Document Detail


Universal for whom? Evaluating an urban Aboriginal population's access to a mainstream universal health home visiting program.
MedLine Citation:
PMID:  22513016     Owner:  NLM     Status:  In-Data-Review    
Abstract/OtherAbstract:
Objective. To investigate access to a Universal Health Home Visit program for families of Aboriginal and non-Aboriginal infants and the effect of a one-off home visit on subsequent health service utilisation. Methods. A case-control study was undertaken drawing 175 Aboriginal infants from an Aboriginal birth cohort study and 352 matched non-Aboriginal infants. A structured file audit extracted data from child and family health nurse records. Receipt of home visit and effect on ongoing use of child and family nurses services was compared for Aboriginal and non-Aboriginal infants. Results. Of the 527 infants, 279 (53.0%) were visited at home within 2 weeks. This is below NSW Health benchmarks. Significantly fewer Aboriginal infants (42.9%) compared to non-Aboriginal infants (58.0%) received a home visit within 2 weeks (P<0.01). Receipt of a single home visit did not affect future service use or the number of child health checks infants received. Conclusion. This study highlights the challenges of ensuring equitable access to a universal post-natal home visiting program. Assessing ways in which universal services are delivered to ensure equity of access may help to re-evaluate target expectations, reduce demand on nursing staff, improve targeting of vulnerable infants and help in further developing and implementing effective health policy. What is known about the topic? The rate of home visits within NSW is 45%, which is well below the recommended target rate of 65%. Aboriginal families utilise health services differently than non-Aboriginal families. What does this paper add? Inequalities in accessing a home visit within 2 weeks were found, with families of Aboriginal infants being less likely than families of non-Aboriginal infants to receive a home visit within 2 weeks. Factors such as being a young mother, an unpartnered mother, a mother with psychosocial risks identified antenatally, or residing in a disadvantaged suburb were associated with not receiving a visit within 2 weeks. Receipt of a home visit did not, despite the program's aim, affect further health service use. What are the implications for practitioners? Practitioners and managers need to be aware of the challenges in providing equitable access within a universal post-natal home visiting program.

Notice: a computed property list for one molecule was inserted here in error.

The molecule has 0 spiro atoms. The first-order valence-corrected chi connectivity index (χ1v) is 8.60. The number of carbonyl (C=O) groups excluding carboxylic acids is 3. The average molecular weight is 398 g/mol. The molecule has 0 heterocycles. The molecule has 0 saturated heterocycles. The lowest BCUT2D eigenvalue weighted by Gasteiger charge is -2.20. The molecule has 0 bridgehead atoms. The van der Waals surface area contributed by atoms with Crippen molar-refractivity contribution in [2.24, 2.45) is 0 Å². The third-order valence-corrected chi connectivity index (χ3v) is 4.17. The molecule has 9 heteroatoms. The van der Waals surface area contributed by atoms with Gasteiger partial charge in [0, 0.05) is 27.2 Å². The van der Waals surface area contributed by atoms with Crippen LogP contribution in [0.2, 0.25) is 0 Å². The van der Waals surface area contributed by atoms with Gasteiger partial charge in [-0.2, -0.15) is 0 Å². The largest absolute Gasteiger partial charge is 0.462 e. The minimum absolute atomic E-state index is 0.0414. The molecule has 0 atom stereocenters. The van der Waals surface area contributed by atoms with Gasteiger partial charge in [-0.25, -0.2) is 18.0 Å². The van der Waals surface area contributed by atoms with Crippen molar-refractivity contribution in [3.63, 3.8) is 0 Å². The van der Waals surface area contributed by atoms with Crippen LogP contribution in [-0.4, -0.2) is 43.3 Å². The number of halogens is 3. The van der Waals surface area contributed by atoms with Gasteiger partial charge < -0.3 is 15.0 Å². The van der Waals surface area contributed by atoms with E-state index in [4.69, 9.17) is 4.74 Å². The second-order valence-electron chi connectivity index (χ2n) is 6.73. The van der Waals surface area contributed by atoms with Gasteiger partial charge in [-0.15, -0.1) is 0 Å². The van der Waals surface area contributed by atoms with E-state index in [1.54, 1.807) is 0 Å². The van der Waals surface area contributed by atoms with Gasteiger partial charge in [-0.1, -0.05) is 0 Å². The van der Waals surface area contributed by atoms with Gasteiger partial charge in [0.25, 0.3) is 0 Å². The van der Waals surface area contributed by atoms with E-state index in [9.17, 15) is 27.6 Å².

Authors:
John Widdup; Elizabeth J Comino; Vana Webster; Jennifer Knight
Related Documents :
7351856 - Intrapericardial teratoma in infancy.
127936 - Cardiac tumour in infant.
22786496 - Glutamine supplementation for young infants with severe gastrointestinal disease.
17168446 - Superior mediastinal syndrome in an infant caused by mediastinal teratoma: case report.
14516816 - Intrauterine west nile virus: ocular and systemic findings.
22311236 - The relationship between ghrelin and adiponectin levels in breast milk and infant serum...
Publication Detail:
Type:  Journal Article    
Journal Detail:
Title:  Australian health review : a publication of the Australian Hospital Association     Volume:  36     ISSN:  0156-5788     ISO Abbreviation:  Aust Health Rev     Publication Date:  2012 Mar 
Date Detail:
Created Date:  2012-04-19     Completed Date:  -     Revised Date:  -    
Medline Journal Info:
Nlm Unique ID:  8214381     Medline TA:  Aust Health Rev     Country:  Australia    
Other Details:
Languages:  eng     Pagination:  27-33     Citation Subset:  H    
Affiliation:
Centre for Primary Health Care and Equity, Faculty of Medicine, University of New South Wales, Sydney, NSW 2052, Australia. Email: ; ;
Export Citation:
APA/MLA Format     Download EndNote     Download BibTex
MeSH Terms
Descriptor/Qualifier:

From MEDLINE®/PubMed®, a database of the U.S. National Library of Medicine


Previous Document:  How nurse practitioners implement their roles.
Next Document:  Influence of living arrangements on health services utilisation in Australia.